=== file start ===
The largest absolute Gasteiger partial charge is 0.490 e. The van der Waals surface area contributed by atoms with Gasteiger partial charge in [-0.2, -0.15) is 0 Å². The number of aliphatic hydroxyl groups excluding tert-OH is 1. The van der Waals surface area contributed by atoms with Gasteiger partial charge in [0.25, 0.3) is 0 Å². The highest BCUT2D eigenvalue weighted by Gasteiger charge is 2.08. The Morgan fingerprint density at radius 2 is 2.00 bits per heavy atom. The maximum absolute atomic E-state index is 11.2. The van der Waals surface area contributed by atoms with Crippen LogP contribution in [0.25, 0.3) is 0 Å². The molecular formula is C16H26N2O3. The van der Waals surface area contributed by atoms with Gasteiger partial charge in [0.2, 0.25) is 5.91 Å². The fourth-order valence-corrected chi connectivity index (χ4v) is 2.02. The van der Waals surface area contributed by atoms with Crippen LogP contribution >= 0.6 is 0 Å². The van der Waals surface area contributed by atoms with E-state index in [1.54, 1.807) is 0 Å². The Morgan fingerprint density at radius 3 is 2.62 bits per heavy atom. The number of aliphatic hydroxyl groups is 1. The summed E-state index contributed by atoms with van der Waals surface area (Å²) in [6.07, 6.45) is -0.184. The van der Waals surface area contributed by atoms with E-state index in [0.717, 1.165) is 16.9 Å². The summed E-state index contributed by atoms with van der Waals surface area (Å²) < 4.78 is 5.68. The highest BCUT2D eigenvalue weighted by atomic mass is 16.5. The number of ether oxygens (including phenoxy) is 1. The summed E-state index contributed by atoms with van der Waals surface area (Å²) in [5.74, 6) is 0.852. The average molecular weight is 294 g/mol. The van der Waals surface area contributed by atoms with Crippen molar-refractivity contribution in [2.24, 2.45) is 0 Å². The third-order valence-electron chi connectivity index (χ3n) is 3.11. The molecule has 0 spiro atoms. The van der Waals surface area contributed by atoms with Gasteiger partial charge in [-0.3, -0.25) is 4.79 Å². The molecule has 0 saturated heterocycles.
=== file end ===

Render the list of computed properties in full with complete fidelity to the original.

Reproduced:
The largest absolute Gasteiger partial charge is 0.490 e. The van der Waals surface area contributed by atoms with Gasteiger partial charge in [-0.2, -0.15) is 0 Å². The number of aliphatic hydroxyl groups excluding tert-OH is 1. The van der Waals surface area contributed by atoms with Gasteiger partial charge in [0.25, 0.3) is 0 Å². The highest BCUT2D eigenvalue weighted by Gasteiger charge is 2.08. The Morgan fingerprint density at radius 2 is 2.00 bits per heavy atom. The maximum absolute atomic E-state index is 11.2. The van der Waals surface area contributed by atoms with Crippen LogP contribution in [0.25, 0.3) is 0 Å². The molecular formula is C16H26N2O3. The van der Waals surface area contributed by atoms with Gasteiger partial charge in [0.2, 0.25) is 5.91 Å². The fourth-order valence-corrected chi connectivity index (χ4v) is 2.02. The van der Waals surface area contributed by atoms with Crippen LogP contribution >= 0.6 is 0 Å². The van der Waals surface area contributed by atoms with E-state index in [1.54, 1.807) is 0 Å². The Morgan fingerprint density at radius 3 is 2.62 bits per heavy atom. The number of aliphatic hydroxyl groups is 1. The summed E-state index contributed by atoms with van der Waals surface area (Å²) in [6.07, 6.45) is -0.184. The van der Waals surface area contributed by atoms with E-state index in [0.717, 1.165) is 16.9 Å². The summed E-state index contributed by atoms with van der Waals surface area (Å²) < 4.78 is 5.68. The highest BCUT2D eigenvalue weighted by atomic mass is 16.5. The number of ether oxygens (including phenoxy) is 1. The summed E-state index contributed by atoms with van der Waals surface area (Å²) in [5.74, 6) is 0.852. The average molecular weight is 294 g/mol. The van der Waals surface area contributed by atoms with Crippen molar-refractivity contribution in [2.24, 2.45) is 0 Å². The third-order valence-electron chi connectivity index (χ3n) is 3.11. The molecule has 0 spiro atoms. The van der Waals surface area contributed by atoms with Gasteiger partial charge in [-0.3, -0.25) is 4.79 Å². The molecule has 0 saturated heterocycles.